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(TCE)-Toxic-Exposure

TCE Causes Cancer; Have You Have Been Exposed?

  Alan Fuchsberg  |  June 3, 2020  |  

Contributor(s): Joseph Lanni

What is Trichloroethylene (TCE)? Why is TCE so dangerous?

TCE is a toxic chemical that presents serious risks to human health.

 Scientists and federal government agencies classify TCE as a “known human carcinogen.” That means that TCE is known to cause cancer in people. TCE is also known to be hazardous to human health in other ways.

For decades, scientists studying the effects of TCE on the human body warned that this chemical was “carcinogenic” (i.e., caused cancer) and could also harm people in many other ways. In 2011, the International Association for Research on Cancer (IARC), an agency of the World Health Organization (WHO), declared TCE to be a known human carcinogen. In 2016, the IARC’s lead was followed when the U.S. Environmental Protection Agency (EPA), U.S. Agency for Toxic Substances and Disease Registry (ATSDR), and National Institutes of Health (NIH) all declared TCE to be a known human carcinogen.

TCE can be absorbed into the human body in many different ways. One way is through inhalation or breathing in the fumes. Another way is through trans-dermal contact or absorption through bare skin usually on the hands and arms. A third way is by ingestion through drinking contaminated water or when droplets or mists land in the mouth. A fourth way is by vapor intrusion into the indoor air when contaminated soils or groundwater give off fumes that leach up through the ground into the interior of buildings where it is trapped and breathed in by the occupants.

TCE can cause cancers and other diseases in people in different ways. Once absorbed into the human body, TCE creates toxic liver metabolites that can have “mutagenic,” “genotoxic,” and “non-genotoxic” effects. Mutagenic means that a substance can cause mutations in genes. Genotoxic means that a substance can cause damage to the DNA in cells. Non-genotoxic means that a substance can directly cause damage to cells. These liver metabolites enter the bloodstream and biliary tract, travel to other organs, and damage the genes found in tissues, cellular DNA or cellular structure. Large-scale scientific studies have shown that TCE can cause kidney cancers, liver cancers, non-Hodgkin’s lymphomas, and esophageal cancer. TCE can also cause kidney failure, liver failure, and other organ failures and damage.

TCE is used for industrial or commercial processing that involves cleaning or degreasing. Because of its serious health risks, TCE use has been phased out by most industries in the U.S. TCE was used in many different industries such as machining; metalworking; metal fabricating; milling; computers and digital technology; computer networks; information technology; microchips; circuit boards; electronics; telecommunications; automotive; aerospace; construction; electrical contracting; scientific facilities; laboratory maintenance; dry cleaning; and custodial and housekeeping services.

TCE was used in aerosol and liquid form. TCE aerosols were sprayed to clean or degrease small digital, electronic, or mechanical parts. TCE in liquid form was drawn off barrels into buckets, tubs, pans, and tanks to clean or degrease machinery and larger mechanical components. TCE sometimes would be heated and vaporized to clean large metal parts. The way TCE was used by industry allowed this toxic chemical to easily be inhaled or absorbed through the skin of workers, visitors, and others in the vicinity of the site. This was especially true for workers who were not provided with personal protective equipment such as masks, gloves, and coveralls.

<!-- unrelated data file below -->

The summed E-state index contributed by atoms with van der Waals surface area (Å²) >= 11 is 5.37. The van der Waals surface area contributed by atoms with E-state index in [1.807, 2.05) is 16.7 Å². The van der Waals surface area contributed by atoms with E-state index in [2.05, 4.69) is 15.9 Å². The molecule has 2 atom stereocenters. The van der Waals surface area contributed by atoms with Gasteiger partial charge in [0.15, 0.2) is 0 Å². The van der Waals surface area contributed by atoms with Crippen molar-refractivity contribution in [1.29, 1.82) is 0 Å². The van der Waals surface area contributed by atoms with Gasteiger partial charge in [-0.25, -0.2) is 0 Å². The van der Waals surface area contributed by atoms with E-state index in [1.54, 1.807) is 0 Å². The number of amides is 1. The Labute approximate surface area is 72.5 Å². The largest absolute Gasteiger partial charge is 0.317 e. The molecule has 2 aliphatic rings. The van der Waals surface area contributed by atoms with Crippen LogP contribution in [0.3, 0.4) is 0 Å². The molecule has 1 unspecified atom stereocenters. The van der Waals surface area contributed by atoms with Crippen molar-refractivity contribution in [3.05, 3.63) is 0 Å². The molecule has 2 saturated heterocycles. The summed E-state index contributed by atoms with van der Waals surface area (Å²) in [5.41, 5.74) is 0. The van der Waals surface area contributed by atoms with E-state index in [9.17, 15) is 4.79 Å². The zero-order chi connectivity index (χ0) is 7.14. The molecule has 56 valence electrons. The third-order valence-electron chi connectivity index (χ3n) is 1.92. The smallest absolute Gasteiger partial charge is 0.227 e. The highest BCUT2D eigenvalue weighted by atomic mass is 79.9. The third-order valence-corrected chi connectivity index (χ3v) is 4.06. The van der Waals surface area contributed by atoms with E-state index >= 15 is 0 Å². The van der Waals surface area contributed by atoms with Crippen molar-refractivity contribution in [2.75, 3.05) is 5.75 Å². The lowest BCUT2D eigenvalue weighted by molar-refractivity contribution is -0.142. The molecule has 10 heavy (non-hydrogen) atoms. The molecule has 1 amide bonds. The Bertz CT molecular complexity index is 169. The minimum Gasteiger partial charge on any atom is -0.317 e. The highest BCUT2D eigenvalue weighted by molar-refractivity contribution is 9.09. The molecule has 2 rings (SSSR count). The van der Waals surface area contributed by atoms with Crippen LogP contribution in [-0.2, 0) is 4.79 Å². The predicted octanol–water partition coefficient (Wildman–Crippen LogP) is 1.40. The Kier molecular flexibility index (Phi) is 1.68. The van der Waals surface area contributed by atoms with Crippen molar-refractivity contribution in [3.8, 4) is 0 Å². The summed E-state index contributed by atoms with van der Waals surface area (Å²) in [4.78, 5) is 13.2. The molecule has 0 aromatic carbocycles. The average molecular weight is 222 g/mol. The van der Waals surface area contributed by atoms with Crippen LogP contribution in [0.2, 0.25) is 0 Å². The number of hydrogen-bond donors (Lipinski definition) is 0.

Moreover, industries improperly disposed of TCE after use. Oftentimes, TCE was poured down drains into septic tanks and cesspools or poured onto the ground or in large trenches dug into the earth. Improper disposal practices allowed TCE to pollute and contaminate industrial sites and nearby adjacent residential areas by leaching into the soils and groundwater. TCE pollution presents hazards, dangers, and risks to human health, safety, and welfare to those people working at industrial sites, living in the vicinity, and drinking or using the local water supply.

The EPA estimates that TCE pollution presents serious hazards to human health at more than 700 industrial and former industrial sites in the U.S. Those are just the TCE contamination sites identified to date.

 The public has become more and more interested in cases and news stories about public health risks caused by toxic chemical pollutants like TCE. Such pollution can seriously affect the lives of many unsuspecting people. TCE is one particularly dangerous toxic chemical pollutant that presents an emerging threat to public health.

Last year, we filed a series of cases on behalf of retired workers at the Brookhaven National Laboratory on Long Island involving cancers and other serious illnesses caused by exposure to TCE. The New York Times, Newsday, local TV news, and other news media sources ran stories about the cases that created a lot of public attention. The workers at BNL used TCE as a cleaning solvent or degreasing agent without knowing that it was a dangerous toxic chemical.

We at The Jacob Fuchsberg Law Firm are thoroughly committed to seeking justice for workers, retired workers, and others sickened by exposure to toxic chemicals like TCE in the environment. My team at the firm has led the fight for justice by filing suits against polluters for clients seriously injured by these toxic chemicals.

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